I was younger than ten years old.
Back then, my clothes consisted of basic t-shirts, floral blouses, and the occasional Ibiza–a brand of clothing that at my age, was considered risque because of the spaghetti straps, above-the-knee skirts, and halter necklines. My sister and I wore our Ibizas on special occasions (i.e. mall, family parties).
However, one day, Momc decided to dress me up in a flowy lavender spaghetti strap top and shorts to Sunday mass. It wasn’t even a regular spaghetti strap. The strap was made of faux diamonds or sparkly beads. It was pretty, but even then I felt like it was inappropriate for church (or chapel, as it technically was).
I was right.
We were seated in one of the front pews as usual. During the holy communion, one of the very old, very devout women stalked over to me and pulled on my strap. She had a scandalized look on her face as she stared daggers at me. I don’t think my parents or my sister noticed.
I was scared. I was a little girl, and here was this ancient being with a piece of white cloth on her head and rosary beads around one hand trying to shame me for what I was wearing. She was trying to tell me that I had sinned for stepping into the house of God wearing unacceptable clothing, which I had no choice at that time.
I don’t remember what happened next. There wasn’t a big scene. I guess another church goer pulled her away.
But that experience stuck with me throughout my entire life.
I thought everyone was welcome to church, no matter their circumstance. Expensive, sleeveless, sparkly clothes shouldn’t have been an issue. But it was, and I bet it still is. In the Philippines, you were discouraged from going to church wearing sleeveless shirts, shorts, skirts that revealed your knees, flip flops, and headgear. I get that it would be nice if you dressed up, since it is your day with the Lord. But what if you had no choice? What if you were a straggler, or a beggar, and all you had on you were the “unacceptable” clothes on your back. Are you not welcome into the house of God, just as I was an abomination for wearing Ibiza?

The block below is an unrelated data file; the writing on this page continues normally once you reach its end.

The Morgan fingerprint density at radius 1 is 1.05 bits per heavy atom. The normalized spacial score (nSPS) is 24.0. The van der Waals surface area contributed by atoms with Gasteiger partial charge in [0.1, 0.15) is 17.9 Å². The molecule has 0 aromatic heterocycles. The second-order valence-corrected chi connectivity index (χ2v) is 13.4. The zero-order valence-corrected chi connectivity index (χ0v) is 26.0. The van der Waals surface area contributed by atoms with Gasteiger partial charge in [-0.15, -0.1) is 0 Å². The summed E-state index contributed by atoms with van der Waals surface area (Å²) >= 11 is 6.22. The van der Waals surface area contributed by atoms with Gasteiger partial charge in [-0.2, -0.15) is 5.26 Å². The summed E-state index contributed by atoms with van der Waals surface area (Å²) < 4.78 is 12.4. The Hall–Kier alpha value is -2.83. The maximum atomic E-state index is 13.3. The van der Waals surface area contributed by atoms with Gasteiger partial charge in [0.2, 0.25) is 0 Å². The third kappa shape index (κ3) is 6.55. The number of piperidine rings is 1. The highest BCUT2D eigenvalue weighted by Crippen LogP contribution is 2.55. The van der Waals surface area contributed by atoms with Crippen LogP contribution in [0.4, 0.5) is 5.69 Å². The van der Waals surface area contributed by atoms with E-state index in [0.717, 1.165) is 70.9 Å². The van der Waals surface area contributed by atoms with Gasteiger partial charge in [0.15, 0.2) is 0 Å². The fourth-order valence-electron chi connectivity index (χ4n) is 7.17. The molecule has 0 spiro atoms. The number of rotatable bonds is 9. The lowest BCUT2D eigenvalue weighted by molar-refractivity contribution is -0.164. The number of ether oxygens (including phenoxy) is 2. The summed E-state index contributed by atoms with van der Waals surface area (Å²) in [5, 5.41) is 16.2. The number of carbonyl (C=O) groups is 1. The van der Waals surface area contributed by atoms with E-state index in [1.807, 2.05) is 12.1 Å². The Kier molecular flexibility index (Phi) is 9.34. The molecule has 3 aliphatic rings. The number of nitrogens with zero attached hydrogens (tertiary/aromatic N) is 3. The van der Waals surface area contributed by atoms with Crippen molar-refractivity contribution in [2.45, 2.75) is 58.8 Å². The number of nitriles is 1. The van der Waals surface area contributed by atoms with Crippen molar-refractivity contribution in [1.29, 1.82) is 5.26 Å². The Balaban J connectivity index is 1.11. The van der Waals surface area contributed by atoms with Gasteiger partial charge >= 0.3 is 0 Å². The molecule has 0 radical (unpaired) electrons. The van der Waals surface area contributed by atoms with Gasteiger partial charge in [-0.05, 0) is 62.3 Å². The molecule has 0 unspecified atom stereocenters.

Then I realized it wasn’t my fault. Never was. Some people take their beliefs too seriously. To that old woman, my clothes were a sign of disrespect. I didn’t mean any disrespect, and I’m sure neither did Momc, who picked my outfit that day. That old woman chose to discriminate because of archaic traditions and whatever the fuck Bible verse she must’ve misunderstood. She chose to terrorize a little girl to protect her God.
I think deep down that experience was a catalyst–a tiny one–to my aversion for organized religion. Too many limits, restrictions to human nature, and outdated systems still being revered. It took one old woman and nearly two decades to help me realize that no deity shall make me feel embarrassed for dressing (or undressing) however I want.